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Lec4 Clustering

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Types of clustering algorithms, MapReduce implementations of K-Means and Canopy Clustering

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Lec4 Clustering

  1. 1. Distributed Computing Seminar Lecture 4: Clustering – an Overview and Sample MapReduce Implementation Christophe Bisciglia, Aaron Kimball, & Sierra Michels-Slettvet Summer 2007 Except as otherwise noted, the content of this presentation is © 2007 Google Inc. and licensed under the Creative Commons Attribution 2.5 License.
  2. 2. Outline  Clustering  Intuition  Clustering Algorithms  The Distance Measure  Hierarchical vs. Partitional  K-Means Clustering  Complexity  Canopy Clustering  MapReducing a large data set with K-Means and Canopy Clustering
  3. 3. Clustering  What is clustering?
  4. 4. Google News  They didn’t pick all 3,400,217 related articles by hand…  Or Amazon.com  Or Netflix…
  5. 5. Other less glamorous things...  Hospital Records  Scientific Imaging  Related genes, related stars, related sequences  Market Research  Segmenting markets, product positioning  Social Network Analysis  Data mining  Image segmentation…
  6. 6. The Distance Measure  How the similarity of two elements in a set is determined, e.g.  Euclidean Distance  Manhattan Distance  Inner Product Space  Maximum Norm  Or any metric you define over the space…
  7. 7. Types of Algorithms  Hierarchical Clustering vs.  Partitional Clustering
  8. 8. Hierarchical Clustering  Builds or breaks up a hierarchy of clusters.
  9. 9. Partitional Clustering  Partitions set into all clusters simultaneously.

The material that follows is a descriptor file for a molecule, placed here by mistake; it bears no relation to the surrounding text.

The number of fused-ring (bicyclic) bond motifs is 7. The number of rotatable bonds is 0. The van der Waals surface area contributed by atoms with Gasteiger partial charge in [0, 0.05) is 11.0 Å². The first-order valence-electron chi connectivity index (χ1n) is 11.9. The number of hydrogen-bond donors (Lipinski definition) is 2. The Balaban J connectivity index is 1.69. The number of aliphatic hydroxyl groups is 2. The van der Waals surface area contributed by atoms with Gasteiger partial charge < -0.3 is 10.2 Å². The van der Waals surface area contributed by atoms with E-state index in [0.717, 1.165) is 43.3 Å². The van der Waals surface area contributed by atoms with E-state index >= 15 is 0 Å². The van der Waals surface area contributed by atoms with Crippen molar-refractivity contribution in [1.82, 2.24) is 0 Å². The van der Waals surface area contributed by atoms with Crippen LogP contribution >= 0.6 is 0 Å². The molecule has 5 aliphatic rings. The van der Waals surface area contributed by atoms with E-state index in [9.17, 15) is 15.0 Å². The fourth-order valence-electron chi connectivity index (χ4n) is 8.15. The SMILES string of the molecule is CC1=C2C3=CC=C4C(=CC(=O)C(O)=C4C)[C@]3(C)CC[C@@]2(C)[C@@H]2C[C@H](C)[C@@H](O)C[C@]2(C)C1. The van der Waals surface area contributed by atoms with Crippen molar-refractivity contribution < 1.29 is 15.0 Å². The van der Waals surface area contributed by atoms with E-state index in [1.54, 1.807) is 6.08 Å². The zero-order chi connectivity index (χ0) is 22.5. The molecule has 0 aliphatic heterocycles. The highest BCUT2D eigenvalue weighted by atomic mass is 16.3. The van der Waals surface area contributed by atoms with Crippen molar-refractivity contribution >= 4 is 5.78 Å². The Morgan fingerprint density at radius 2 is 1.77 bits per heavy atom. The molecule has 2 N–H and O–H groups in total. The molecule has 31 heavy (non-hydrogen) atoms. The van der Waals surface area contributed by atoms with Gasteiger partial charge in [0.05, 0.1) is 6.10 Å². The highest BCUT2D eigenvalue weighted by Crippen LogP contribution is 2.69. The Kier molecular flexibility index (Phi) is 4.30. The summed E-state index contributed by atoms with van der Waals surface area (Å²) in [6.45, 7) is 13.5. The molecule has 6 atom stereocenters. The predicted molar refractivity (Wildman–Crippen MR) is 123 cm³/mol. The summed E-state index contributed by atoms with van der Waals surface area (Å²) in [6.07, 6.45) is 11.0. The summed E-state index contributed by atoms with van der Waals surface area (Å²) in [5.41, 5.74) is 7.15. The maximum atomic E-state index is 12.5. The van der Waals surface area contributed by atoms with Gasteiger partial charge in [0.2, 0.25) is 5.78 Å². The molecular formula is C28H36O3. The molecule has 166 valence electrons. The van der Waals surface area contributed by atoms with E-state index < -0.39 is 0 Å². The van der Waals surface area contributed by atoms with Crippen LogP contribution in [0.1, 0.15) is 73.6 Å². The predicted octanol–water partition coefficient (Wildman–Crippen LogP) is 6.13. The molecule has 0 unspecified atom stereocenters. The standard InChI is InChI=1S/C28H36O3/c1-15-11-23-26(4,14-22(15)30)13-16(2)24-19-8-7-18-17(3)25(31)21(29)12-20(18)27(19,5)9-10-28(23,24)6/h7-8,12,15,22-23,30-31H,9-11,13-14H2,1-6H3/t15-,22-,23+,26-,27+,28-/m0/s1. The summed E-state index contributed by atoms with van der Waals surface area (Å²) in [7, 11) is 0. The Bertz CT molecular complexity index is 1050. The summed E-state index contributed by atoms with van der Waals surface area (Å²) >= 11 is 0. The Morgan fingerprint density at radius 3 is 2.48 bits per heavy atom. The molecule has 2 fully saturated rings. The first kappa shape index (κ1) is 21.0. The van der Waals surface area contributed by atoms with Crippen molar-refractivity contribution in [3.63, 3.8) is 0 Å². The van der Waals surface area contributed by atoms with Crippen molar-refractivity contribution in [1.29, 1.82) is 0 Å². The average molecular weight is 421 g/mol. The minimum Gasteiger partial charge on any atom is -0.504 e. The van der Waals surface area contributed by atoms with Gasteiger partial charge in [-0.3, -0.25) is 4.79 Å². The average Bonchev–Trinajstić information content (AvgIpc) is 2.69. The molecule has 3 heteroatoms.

10. 10. Partitional Clustering  Partitions set into all clusters simultaneously.
  11. 11. K-Means Clustering  Super simple Partitional Clustering  Choose the number of clusters, k  Choose k points to be cluster centers  Then…
  12. 12. K-Means Clustering iterate { Compute distance from all points to all k- centers Assign each point to the nearest k-center Compute the average of all points assigned to all specific k-centers Replace the k-centers with the new averages }
  13. 13. But!  The complexity is pretty high: k * n * O ( distance metric ) * num (iterations)  Moreover, it can be necessary to send tons of data to each Mapper Node. Depending on your bandwidth and memory available, this could be impossible.
  14. 14. Furthermore  There are three big ways a data set can be large:  There are a large number of elements in the set.  Each element can have many features.  There can be many clusters to discover  Conclusion – Clustering can be huge, even when you distribute it.
  15. 15. Canopy Clustering  Preliminary step to help parallelize computation.  Clusters data into overlapping Canopies using super cheap distance metric.  Efficient  Accurate
  16. 16. Canopy Clustering While there are unmarked points { pick a point which is not strongly marked call it a canopy center mark all points within some threshold of it as in it’s canopy strongly mark all points within some stronger threshold }
  17. 17. After the canopy clustering…  Resume hierarchical or partitional clustering as usual.  Treat objects in separate clusters as being at infinite distances.
  18. 18. MapReduce Implementation:  Problem – Efficiently partition a large data set (say… movies with user ratings!) into a fixed number of clusters using Canopy Clustering, K-Means Clustering, and a Euclidean distance measure.
  19. 19. The Distance Metric  The Canopy Metric ($)  The K-Means Metric ($$$)
  20. 20. Steps!  Get Data into a form you can use (MR)  Picking Canopy Centers (MR)  Assign Data Points to Canopies (MR)  Pick K-Means Cluster Centers  K-Means algorithm (MR)  Iterate!
  21. 21. Data Massage  This isn’t interesting, but it has to be done.
  22. 22. Selecting Canopy Centers
  23. 23. Assigning Points to Canopies
  24. 24. K-Means Map
  25. 25. Elbow Criterion  Choose a number of clusters s.t. adding a cluster doesn’t add interesting information.  Rule of thumb to determine what number of Clusters should be chosen.  Initial assignment of cluster seeds has bearing on final model performance.  Often required to run clustering several times to get maximal performance
  26. 26. Conclusions  Clustering is slick  And it can be done super efficiently  And in lots of different ways  Tomorrow! Graph algorithms.

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